Cory Angen
Having recently finished the "Big Three" of the slasher genre, it felt time to move on to some of the modern classics. I know that I've seen the first few entries in the series, but it's been a very long time so I don't remember much past the major details of the first one.

Below are my thoughts on each installment in the series and my personal ranking of 1-6. Enjoy!
*as of November 2023


I wasn't joking about calling this one a modern classic in the opener above. While 'modern' may be a little outdated at this point, it wasn't when I was in elementary school. It's got a good amount of nods to the "Big Three" of the genre that I really enjoyed with all of those so fresh in my memory, even if some being a little more heavy-handed than others. With a pretty ridiculously stacked cast, some good pacing from one of the masters of the horror genre and an entertaining climax, it's easy to see how this became such a quick hit and why there was such a demand for a follow-up.

  • This has to be one of the first uses of the cell phone in a horror movie like this. And it's done surprisingly well given how the technology has aged since.
  • I remembered the major cast and how they were either already pretty huge or would go on to be pretty huge, but I legit forgot about some of the roles. Henry Winkler as the high school principal is probably my favorite.
  • There are a few shots of the killer stalking the girls through town and it feels like it's meant to be an homage to Michael Myers, but it's done in a way that just makes it feel goofy and almost like a parody. Seeing him run through the bushes was a truly unintended hilarious moment for me.
  • All of the meta scary movie stuff feels like it should get played out by the end, but it does a good job of adding to the plot even if there are maybe just a few too many movie-obsessed roles.
  • I remembered all of the "twists" at the end, so I remembered who the killers were and I really wish I didn't. It was fun knowing those details while watching earlier scenes, but I know I would've appreciated it more if I didn't remember.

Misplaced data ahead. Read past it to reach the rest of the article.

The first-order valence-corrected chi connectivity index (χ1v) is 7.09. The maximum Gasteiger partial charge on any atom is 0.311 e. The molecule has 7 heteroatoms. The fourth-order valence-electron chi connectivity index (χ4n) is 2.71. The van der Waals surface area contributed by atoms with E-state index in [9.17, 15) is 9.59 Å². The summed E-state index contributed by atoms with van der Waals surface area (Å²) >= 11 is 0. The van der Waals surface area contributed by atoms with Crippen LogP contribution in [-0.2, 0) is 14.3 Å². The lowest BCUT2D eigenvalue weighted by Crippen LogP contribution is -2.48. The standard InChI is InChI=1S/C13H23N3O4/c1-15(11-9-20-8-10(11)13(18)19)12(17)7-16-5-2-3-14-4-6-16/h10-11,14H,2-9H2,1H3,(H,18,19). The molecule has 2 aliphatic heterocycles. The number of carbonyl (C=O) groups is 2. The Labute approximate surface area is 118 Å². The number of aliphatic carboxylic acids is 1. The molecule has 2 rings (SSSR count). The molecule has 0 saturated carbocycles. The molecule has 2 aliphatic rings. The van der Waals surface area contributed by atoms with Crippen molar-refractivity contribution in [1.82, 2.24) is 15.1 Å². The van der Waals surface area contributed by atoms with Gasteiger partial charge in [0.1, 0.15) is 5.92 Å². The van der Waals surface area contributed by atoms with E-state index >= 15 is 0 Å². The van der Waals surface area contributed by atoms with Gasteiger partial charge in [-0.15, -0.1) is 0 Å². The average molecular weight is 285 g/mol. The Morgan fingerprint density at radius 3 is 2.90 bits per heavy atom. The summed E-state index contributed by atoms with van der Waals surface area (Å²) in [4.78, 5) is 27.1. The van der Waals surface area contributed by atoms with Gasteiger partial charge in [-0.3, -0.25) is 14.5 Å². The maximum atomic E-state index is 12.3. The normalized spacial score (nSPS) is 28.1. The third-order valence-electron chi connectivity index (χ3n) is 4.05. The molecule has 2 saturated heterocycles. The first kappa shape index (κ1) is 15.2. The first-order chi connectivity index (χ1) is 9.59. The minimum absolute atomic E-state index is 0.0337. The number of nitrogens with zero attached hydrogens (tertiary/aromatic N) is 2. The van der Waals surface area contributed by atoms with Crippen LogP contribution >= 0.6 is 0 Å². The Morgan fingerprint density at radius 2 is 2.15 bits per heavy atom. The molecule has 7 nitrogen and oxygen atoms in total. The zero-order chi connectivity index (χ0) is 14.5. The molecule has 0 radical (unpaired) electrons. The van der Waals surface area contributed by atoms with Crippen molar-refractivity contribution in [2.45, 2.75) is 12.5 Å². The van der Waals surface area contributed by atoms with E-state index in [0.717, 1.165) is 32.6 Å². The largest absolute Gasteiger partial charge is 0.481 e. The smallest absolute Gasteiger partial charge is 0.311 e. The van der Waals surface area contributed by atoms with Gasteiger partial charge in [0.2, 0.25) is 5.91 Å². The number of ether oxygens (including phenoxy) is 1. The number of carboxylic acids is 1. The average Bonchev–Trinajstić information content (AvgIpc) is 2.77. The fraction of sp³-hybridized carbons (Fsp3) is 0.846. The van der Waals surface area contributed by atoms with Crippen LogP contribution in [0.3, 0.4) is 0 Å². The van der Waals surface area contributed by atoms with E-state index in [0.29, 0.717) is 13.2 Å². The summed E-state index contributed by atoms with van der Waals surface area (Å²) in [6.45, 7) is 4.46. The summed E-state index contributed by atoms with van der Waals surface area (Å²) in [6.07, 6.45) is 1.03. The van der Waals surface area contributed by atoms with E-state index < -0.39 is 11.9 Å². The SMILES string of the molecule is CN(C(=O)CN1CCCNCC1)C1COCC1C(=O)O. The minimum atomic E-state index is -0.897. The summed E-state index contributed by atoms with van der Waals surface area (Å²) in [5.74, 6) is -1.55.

• Ranking: 1/6

    Scream 2

    Much like the other slasher franchises, the first sequel does a good job of doing service to the original. Following Randy's rules, the kills are more gruesome but they still lack the creativity we saw in Friday the 13th and A Nightmare on Elm Street. The comedy definitely feels like it's been toned down just a little and this one does seem to take itself a bit more seriously, but even with that said, another stacked cast and entertaining climax (with a bit more of a twist this time) makes this feel right at home with the first one. 

  • Another absolutely stacked cast of late 90s rising stars. 
  • Joshua Jackson makes a cameo at the beginning and then is never seen from again which I'm sure would not have been the case in the next few years after The Creek. How are you going to misuse captain Charlie Conway?
  • Most of the kills just involve more stabbing this time, but the cop who gets smashed by the car had a strikingly more gruesome death than anyone else so far.
  • I thoroughly enjoy them making the killer clumsy and not just an unrelenting menace like Jason or Michael. Tripping over chairs and getting pummeled with random thrown objects will always bring a little levity to those chase scenes.
  • I like that they're keeping the co-killers theme going and it's fun to try to play detective throughout the movie to figure out who they are. Unfortunately, I remembered who they were about halfway through again this time. I think I'll be in the dark from here on out, so that should be fun!

  • Ranking: 2/6

    Scream 3